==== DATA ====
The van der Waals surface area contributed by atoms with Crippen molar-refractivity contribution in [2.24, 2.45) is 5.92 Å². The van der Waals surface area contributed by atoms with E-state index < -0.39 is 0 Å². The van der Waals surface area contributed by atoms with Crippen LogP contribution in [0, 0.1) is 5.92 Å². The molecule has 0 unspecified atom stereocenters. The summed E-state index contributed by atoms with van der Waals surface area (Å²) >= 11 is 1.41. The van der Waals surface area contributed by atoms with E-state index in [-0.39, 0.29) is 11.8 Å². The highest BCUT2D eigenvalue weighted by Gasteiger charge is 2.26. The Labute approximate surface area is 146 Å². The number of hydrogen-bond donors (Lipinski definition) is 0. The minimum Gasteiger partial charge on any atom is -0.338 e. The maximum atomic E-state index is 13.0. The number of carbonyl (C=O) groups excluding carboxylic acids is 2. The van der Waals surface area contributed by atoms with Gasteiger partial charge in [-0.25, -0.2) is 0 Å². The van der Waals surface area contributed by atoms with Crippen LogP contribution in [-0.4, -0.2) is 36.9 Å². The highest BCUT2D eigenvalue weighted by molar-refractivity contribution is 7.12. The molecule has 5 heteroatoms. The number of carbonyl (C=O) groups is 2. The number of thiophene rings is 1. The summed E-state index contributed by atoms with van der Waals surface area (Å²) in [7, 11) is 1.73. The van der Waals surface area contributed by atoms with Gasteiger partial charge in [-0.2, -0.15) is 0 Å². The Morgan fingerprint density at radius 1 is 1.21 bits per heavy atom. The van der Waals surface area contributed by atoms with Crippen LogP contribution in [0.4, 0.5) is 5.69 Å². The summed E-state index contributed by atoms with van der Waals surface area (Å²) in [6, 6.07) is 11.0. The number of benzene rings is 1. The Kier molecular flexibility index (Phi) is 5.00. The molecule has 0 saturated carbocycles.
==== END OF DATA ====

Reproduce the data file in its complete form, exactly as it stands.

The van der Waals surface area contributed by atoms with Crippen molar-refractivity contribution in [2.24, 2.45) is 5.92 Å². The van der Waals surface area contributed by atoms with E-state index < -0.39 is 0 Å². The van der Waals surface area contributed by atoms with Crippen LogP contribution in [0, 0.1) is 5.92 Å². The molecule has 0 unspecified atom stereocenters. The summed E-state index contributed by atoms with van der Waals surface area (Å²) >= 11 is 1.41. The van der Waals surface area contributed by atoms with E-state index in [-0.39, 0.29) is 11.8 Å². The highest BCUT2D eigenvalue weighted by Gasteiger charge is 2.26. The Labute approximate surface area is 146 Å². The number of hydrogen-bond donors (Lipinski definition) is 0. The minimum Gasteiger partial charge on any atom is -0.338 e. The maximum atomic E-state index is 13.0. The number of carbonyl (C=O) groups excluding carboxylic acids is 2. The van der Waals surface area contributed by atoms with Gasteiger partial charge in [-0.25, -0.2) is 0 Å². The van der Waals surface area contributed by atoms with Crippen LogP contribution in [-0.4, -0.2) is 36.9 Å². The highest BCUT2D eigenvalue weighted by molar-refractivity contribution is 7.12. The molecule has 5 heteroatoms. The number of carbonyl (C=O) groups is 2. The number of thiophene rings is 1. The summed E-state index contributed by atoms with van der Waals surface area (Å²) in [7, 11) is 1.73. The van der Waals surface area contributed by atoms with Gasteiger partial charge in [-0.2, -0.15) is 0 Å². The Morgan fingerprint density at radius 1 is 1.21 bits per heavy atom. The van der Waals surface area contributed by atoms with Crippen LogP contribution in [0.4, 0.5) is 5.69 Å². The summed E-state index contributed by atoms with van der Waals surface area (Å²) in [6, 6.07) is 11.0. The number of benzene rings is 1. The Kier molecular flexibility index (Phi) is 5.00. The molecule has 0 saturated carbocycles.